Student Research: Stephanie Griffin

MS, , 2007
Faculty Advisor: Noah S. Seixas

Indicators of Hearing Protection Use: Self Report and Researcher Observation


Hearing protection devices are commonly used to prevent occupational noise-induced hearing loss. There is a large body of research on hearing protection use in industry, and much of it relies on worker’ self-reported use of hearing protection. Based on previous studies in fixed industry, worker self-report has been accepted as an adequate and reliable tool to measure this behavior among workers in many industrial sectors. However, recent research indicated self-reported hearing protection use may not accurately reflect subject behavior in industries with variable noise exposure.

This study compares workers’ self-reported use of hearing protection to their observed use in three workplaces with two types of noise environments: one construction site and one fixed industry facility with a variable noise environment, and one fixed industry facility with a steady noise environment. Subjects reported their use of hearing protection on self-administered surveys and activity cards, which were validating using researcher observations. The primary outcome of interest in the study was 1) the difference between the self-reported use of hearing protection in high noise on the activity card and survey over one workday and 2) the same difference over a two-week period. The primary hypotheses for the study were that subjects in the workplaces with variable noise environments would report their use of HPDs less accurately than subjects in the stable noise environment, and that reporting would be less accurate over two weeks than over one day. In addition to noise variability, other personal and workplace factors thought to affect the accuracy of self-reported hearing protection was also analyzed.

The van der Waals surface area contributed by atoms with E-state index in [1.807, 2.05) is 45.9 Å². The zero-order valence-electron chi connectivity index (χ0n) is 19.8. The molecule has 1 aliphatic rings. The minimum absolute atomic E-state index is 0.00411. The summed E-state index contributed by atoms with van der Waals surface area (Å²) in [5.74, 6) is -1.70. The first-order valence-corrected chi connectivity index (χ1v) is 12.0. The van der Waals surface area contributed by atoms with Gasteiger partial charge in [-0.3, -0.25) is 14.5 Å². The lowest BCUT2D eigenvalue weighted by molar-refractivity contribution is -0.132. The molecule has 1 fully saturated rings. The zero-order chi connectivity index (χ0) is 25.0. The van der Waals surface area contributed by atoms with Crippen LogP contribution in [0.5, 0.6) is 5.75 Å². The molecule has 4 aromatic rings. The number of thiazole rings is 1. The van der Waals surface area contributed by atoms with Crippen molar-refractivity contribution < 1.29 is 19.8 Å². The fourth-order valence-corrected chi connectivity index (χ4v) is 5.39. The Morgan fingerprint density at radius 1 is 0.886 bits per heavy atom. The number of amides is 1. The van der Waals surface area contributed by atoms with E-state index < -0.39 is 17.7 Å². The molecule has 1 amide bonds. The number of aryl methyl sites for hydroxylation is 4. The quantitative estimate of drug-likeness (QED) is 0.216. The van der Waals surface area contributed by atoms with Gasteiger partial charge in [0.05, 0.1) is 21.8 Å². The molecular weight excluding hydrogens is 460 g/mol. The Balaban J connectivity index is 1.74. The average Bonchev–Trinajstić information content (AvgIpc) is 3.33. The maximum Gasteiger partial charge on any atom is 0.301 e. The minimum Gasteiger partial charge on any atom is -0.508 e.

Results of this study show that subjects’ self-reported HPD use on the activity card agreed well with researched observations. Workers in the steady noise environment self-reported hearing protection use more accurately on the surveys than workers in variable noise environments. Findings of the study demonstrate the potential importance of noise exposure variability as a factor influencing reporting accuracy.